The treatment is called Brinuera. It is an enzyme replacement therapy. It is the only treatment approved by the FDA. The clinical studies were started in 2015 and approved by the FDA by 2017. Which is really rapid, but they results were obvious enough ( and I would guess that the diagnosis is so bad that it couldn't get worse), so without 20 years and 100 clinical trials it was approved. It is administered through a port in her head/brain. It's a 5 hour infusion every other week life long. We will be traveling to Madison every other Friday future forward or until they find a cure. The reservoir sits under the scalp on the right front side of the head. It has a tiny, skinny catheter that weaves through he brain to release the enzyme treatment to the cells. It also has a hard rubber top that leaves the appearance of a little bump on her head. They use a skinny little needle to puncture into the rubber top and that's how it's done. 

We feel we are very lucky she started having seizures. They were the signal that led us to a very early diagnosis. She has little to no degeneration yet. The treatments can slow/ halt any further degeneration, but they can not reverse any.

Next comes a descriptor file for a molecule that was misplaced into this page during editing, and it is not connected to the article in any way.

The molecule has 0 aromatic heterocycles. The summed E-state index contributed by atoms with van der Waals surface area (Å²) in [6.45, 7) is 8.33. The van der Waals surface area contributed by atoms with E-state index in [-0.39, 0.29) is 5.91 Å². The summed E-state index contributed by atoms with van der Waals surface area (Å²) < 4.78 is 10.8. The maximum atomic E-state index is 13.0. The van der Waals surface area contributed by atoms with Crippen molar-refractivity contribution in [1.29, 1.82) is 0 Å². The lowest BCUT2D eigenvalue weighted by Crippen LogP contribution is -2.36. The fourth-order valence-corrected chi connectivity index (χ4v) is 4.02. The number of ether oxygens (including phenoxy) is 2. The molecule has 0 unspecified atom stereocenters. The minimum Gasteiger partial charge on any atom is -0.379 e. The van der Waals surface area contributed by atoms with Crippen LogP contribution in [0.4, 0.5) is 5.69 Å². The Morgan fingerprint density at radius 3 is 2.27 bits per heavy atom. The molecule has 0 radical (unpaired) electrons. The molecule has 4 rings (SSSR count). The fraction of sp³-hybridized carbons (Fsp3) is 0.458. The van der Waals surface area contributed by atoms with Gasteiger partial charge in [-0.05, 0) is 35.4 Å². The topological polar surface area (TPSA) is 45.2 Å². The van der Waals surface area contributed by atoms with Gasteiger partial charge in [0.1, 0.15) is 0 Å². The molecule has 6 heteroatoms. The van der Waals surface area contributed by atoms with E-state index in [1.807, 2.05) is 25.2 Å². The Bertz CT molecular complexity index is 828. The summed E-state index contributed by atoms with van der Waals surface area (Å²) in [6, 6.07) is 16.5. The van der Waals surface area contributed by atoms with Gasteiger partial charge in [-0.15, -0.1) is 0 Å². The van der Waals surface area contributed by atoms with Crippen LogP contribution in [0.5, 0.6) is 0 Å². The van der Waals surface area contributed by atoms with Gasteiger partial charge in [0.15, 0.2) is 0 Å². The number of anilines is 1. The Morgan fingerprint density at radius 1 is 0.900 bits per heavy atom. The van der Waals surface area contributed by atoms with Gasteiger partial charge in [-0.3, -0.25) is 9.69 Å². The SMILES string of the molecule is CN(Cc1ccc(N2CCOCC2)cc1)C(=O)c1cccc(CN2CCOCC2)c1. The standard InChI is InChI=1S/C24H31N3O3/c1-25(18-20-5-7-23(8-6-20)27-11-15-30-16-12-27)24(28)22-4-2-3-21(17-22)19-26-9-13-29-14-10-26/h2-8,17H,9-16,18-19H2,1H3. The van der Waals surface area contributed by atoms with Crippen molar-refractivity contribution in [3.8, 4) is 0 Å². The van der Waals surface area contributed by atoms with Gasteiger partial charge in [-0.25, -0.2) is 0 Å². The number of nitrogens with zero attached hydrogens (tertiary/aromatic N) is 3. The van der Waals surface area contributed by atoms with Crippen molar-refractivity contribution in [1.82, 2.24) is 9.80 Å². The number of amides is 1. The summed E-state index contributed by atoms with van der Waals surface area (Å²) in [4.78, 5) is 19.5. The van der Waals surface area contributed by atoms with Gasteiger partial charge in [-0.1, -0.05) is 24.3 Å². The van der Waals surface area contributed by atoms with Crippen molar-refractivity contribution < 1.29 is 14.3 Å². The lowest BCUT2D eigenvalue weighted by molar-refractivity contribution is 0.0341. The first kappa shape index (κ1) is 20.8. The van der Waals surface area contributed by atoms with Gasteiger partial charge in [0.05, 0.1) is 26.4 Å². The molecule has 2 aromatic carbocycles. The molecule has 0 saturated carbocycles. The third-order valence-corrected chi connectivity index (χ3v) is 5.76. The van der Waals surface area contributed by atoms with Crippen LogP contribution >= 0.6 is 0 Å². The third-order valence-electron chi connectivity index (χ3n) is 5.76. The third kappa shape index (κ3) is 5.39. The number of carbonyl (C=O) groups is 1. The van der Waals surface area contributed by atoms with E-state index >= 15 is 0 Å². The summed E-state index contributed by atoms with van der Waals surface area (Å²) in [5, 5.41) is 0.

We keep giving many thanks to all these silver linings - That she has the particular version that has a treatment, that she had seizures that led to the diagnosis, that the treatments are so close. We recognize this is not the same story for many, so we feel we need to acknowledge the little blessings. 

We are extremely grateful to all our family and friends who immediately showed up to hold us up when we couldn't ourselves, the kind cards, gifts and support. We felt the love. They say it takes a village, well we feel like we have a enormous city! Way bigger than a village. We are so blessed. There are not enough words to express out gratitude and appreciation for all the love. Thank you from the very bottom of all our hearts. 


We will continue to update this site as we travel this journey. And again we thank you for joining us while we navigate our Battle with Battens. GoTeam Harlowe! 




With all our love, 
XOXOXO
Ryan, Erica and Harlowe Grace